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March 2010, Ming Wong @ Invaliden 1


Ming Wong, Life and death in Venice, 2010
Videostill, 3 channel video installation, HD projection, colour, with sound
Courtesy of Invaliden1 galerie Berlin

 

Ming Wong: Life and Death in Venice
Gallerie Invaliden 1
Gbr Brunnenstrasse
22 10119 Berlin
February 13th through March 20th, 2010


A large red velvet curtain fills the window of Invaliden 1, in the centre of which hangs a hand-painted movie poster advertising, “Life & Death in Venice”.

Ming Wong’s installation comprises two large screens, suspended opposite each other, on which are projected scenes based on Visconti’s 1971 movie, Death in Venice (itself an adaptation of a Thomas Mann novella from 1912). In Wong’s version the artist plays both the dying composer Aschenbach and the elusive object of his unrequited desire, the youthful Tadzio.

On the wall, a small monitor shows the artist seated at a grand piano in the darkened interior of a belle epoque hotel playing a fragment of Mahler that serves as the soundtrack. This same interior is the setting for the only scene in the looped projections in which the gazes of the two characters meet.

Wong’s project was conceived and executed during his participation in the Singapore Pavilion at the 53rd Venice Biennale, Life of Imitation, for which he won special mention. His practice is characterized by the recreation of canonical scenes from world cinema in which lines of race, gender and identity are blurred through intentional and unintentional faults of transcription.

Too old to be the angelic Tadzio and too young to be the decrepit Aschenbach, the disguised artist wanders around Venice, various art installations serving as the backdrop for what the accompanying text frames as a meditation on the dilemma of the mid-career artist – neither the next big thing nor yet the elder statesman.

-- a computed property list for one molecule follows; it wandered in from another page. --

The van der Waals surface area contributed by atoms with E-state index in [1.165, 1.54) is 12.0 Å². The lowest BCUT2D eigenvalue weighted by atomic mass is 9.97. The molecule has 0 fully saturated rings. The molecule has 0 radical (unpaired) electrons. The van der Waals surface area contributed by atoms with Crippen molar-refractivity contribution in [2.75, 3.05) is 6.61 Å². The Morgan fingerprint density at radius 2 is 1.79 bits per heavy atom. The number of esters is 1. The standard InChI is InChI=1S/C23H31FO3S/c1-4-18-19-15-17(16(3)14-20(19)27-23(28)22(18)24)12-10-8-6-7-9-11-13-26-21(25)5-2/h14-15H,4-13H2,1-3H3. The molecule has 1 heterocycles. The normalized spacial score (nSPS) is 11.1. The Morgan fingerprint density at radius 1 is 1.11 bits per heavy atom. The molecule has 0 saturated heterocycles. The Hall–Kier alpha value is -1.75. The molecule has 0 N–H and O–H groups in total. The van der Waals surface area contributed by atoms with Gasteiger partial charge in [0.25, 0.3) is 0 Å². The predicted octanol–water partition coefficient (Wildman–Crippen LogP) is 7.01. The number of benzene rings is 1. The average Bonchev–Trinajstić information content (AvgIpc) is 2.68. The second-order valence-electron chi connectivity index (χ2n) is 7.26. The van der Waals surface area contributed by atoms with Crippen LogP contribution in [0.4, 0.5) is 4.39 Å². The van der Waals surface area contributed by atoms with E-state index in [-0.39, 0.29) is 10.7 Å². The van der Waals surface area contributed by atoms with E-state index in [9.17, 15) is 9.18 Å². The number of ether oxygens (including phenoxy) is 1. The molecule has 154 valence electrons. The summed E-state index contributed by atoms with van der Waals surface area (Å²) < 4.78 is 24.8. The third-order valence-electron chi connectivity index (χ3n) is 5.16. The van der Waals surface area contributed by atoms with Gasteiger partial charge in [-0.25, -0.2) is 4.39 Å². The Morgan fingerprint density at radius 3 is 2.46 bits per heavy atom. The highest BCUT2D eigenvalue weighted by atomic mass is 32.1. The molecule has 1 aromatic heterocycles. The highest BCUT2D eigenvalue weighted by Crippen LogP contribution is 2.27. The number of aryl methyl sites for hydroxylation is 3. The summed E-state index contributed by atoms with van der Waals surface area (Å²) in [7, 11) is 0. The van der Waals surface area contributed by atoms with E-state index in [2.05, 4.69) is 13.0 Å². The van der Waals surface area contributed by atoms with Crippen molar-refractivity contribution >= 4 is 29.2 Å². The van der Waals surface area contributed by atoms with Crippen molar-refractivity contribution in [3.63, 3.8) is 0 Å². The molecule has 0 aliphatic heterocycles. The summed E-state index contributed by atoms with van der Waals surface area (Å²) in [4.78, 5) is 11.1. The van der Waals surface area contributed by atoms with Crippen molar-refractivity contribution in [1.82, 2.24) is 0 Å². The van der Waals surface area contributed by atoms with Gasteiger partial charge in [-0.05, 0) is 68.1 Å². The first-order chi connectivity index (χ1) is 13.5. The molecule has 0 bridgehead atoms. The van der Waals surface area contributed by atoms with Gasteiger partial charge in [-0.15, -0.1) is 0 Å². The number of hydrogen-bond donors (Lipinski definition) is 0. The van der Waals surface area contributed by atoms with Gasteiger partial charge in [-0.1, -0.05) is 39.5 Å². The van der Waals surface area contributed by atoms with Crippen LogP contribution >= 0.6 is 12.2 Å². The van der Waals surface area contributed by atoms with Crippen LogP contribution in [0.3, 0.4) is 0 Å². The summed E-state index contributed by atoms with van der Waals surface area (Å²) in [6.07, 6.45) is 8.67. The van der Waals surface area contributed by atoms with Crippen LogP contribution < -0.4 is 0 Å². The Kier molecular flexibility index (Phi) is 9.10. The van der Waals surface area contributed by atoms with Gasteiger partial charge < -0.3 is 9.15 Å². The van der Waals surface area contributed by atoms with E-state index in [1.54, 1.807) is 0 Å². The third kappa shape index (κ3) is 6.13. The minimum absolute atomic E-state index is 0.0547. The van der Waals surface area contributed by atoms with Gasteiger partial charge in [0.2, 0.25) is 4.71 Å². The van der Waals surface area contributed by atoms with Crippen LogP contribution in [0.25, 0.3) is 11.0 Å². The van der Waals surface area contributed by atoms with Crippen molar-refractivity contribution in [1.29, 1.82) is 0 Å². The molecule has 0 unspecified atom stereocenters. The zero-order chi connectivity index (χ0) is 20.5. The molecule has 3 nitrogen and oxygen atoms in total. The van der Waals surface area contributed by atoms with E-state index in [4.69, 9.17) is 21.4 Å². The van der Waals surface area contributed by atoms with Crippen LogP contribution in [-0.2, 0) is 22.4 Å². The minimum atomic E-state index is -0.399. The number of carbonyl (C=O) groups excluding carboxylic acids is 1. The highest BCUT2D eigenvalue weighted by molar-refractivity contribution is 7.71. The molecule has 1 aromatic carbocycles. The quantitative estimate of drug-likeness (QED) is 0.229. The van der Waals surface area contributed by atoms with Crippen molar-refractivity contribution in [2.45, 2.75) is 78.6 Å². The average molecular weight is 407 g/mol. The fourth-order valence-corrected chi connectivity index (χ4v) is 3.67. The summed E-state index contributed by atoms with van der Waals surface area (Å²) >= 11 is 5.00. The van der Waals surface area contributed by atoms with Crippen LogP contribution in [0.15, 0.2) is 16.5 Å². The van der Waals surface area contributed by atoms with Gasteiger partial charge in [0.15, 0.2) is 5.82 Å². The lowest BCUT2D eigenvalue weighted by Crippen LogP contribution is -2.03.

This somewhat banal reading of the work’s intent belies the fact that Wong has created a scenario in which he is both the subject and object of his own gaze. A narcissistic mirror in which the fleeting reflections are in more or less constant motion, their progress indifferent to the other (though of course here “the other” is in fact the self).  

In Mann’s original novella the relationship between Tadzio and Aschenbach (if we can call it that - they barely exchange words) is construed as an allegorical playing out of the tensions between the Appolonian and the Doinysian. Stationed at the piano and sight-reading the score, Ming Wong occupies the metaposition of an indifferent narrator, an ironic dialectic resolution of the looped and doubled self-reflective gaze in which he has contrived to find himself trapped.




Ming Wong, Life and death in Venice, 2010
Videostill, 3 channel video installation, HD projection, colour, with sound
Courtesy of Invaliden1 galerie Berlin


Ming Wong, Life and death in Venice, 2010
installation view, (3 channel video installation, HD projection, colour, with sound)
courtesy of Invaliden1 galerie Berlin



Ming Wong, Life and death in Venice, 2010
installation view, (3 channel video installation, HD projection, colour, with sound)
courtesy of Invaliden1 galerie Berlin



Ming Wong, Life and death in Venice, 2010
poster of the exhibition
courtesy of Invaliden1 galerie Berlin


Ming Wong, Life and death in Venice, 2010
installation view (hand painted cinema billboard, acrylic on canvas, 200 x 160 cm)
courtesy of Invaliden1 galerie Berlin

David Selden


Formerly an artist and  gallerist,  David Selden is a freelance writer
living and working in Berlin. He writes about music for dorfdisco.de 
and maintains the blog Unter den roten Geweihen 

view all articles from this author

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